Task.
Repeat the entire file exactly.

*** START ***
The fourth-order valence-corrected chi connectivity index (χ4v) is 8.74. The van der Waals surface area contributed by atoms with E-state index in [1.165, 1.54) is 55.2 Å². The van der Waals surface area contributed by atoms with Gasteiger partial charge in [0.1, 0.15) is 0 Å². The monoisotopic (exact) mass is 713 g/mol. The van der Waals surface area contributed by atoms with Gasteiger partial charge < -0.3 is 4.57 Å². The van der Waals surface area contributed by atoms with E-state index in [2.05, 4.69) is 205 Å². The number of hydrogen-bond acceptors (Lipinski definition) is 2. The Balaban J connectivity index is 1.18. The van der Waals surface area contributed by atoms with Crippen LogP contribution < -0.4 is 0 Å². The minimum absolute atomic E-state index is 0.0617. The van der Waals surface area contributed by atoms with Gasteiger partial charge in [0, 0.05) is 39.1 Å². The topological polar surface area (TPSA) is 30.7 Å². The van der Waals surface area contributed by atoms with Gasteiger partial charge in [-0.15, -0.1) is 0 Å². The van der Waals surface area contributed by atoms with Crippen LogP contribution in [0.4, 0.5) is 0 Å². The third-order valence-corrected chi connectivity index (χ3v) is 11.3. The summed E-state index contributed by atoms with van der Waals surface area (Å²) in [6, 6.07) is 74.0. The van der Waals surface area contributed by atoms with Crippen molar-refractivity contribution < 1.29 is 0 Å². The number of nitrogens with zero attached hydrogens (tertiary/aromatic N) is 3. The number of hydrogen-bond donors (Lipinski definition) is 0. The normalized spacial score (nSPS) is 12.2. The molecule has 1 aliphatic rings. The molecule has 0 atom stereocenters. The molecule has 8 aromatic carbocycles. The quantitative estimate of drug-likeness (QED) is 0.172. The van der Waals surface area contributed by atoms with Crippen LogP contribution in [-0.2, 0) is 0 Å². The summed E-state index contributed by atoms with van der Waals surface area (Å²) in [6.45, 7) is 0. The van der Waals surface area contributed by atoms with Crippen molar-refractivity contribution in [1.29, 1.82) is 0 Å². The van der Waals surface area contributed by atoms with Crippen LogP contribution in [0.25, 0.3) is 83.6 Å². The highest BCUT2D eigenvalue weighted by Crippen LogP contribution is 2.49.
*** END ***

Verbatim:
The fourth-order valence-corrected chi connectivity index (χ4v) is 8.74. The van der Waals surface area contributed by atoms with E-state index in [1.165, 1.54) is 55.2 Å². The van der Waals surface area contributed by atoms with Gasteiger partial charge in [0.1, 0.15) is 0 Å². The monoisotopic (exact) mass is 713 g/mol. The van der Waals surface area contributed by atoms with Gasteiger partial charge < -0.3 is 4.57 Å². The van der Waals surface area contributed by atoms with E-state index in [2.05, 4.69) is 205 Å². The number of hydrogen-bond acceptors (Lipinski definition) is 2. The Balaban J connectivity index is 1.18. The van der Waals surface area contributed by atoms with Crippen LogP contribution < -0.4 is 0 Å². The minimum absolute atomic E-state index is 0.0617. The van der Waals surface area contributed by atoms with Gasteiger partial charge in [0, 0.05) is 39.1 Å². The topological polar surface area (TPSA) is 30.7 Å². The van der Waals surface area contributed by atoms with Gasteiger partial charge in [-0.15, -0.1) is 0 Å². The van der Waals surface area contributed by atoms with Crippen LogP contribution in [0.4, 0.5) is 0 Å². The third-order valence-corrected chi connectivity index (χ3v) is 11.3. The summed E-state index contributed by atoms with van der Waals surface area (Å²) in [6, 6.07) is 74.0. The van der Waals surface area contributed by atoms with Crippen molar-refractivity contribution < 1.29 is 0 Å². The number of nitrogens with zero attached hydrogens (tertiary/aromatic N) is 3. The number of hydrogen-bond donors (Lipinski definition) is 0. The normalized spacial score (nSPS) is 12.2. The molecule has 1 aliphatic rings. The molecule has 0 atom stereocenters. The molecule has 8 aromatic carbocycles. The quantitative estimate of drug-likeness (QED) is 0.172. The van der Waals surface area contributed by atoms with Crippen LogP contribution in [-0.2, 0) is 0 Å². The summed E-state index contributed by atoms with van der Waals surface area (Å²) in [6.45, 7) is 0. The van der Waals surface area contributed by atoms with Crippen molar-refractivity contribution in [1.29, 1.82) is 0 Å². The van der Waals surface area contributed by atoms with Crippen LogP contribution in [0.25, 0.3) is 83.6 Å². The highest BCUT2D eigenvalue weighted by Crippen LogP contribution is 2.49.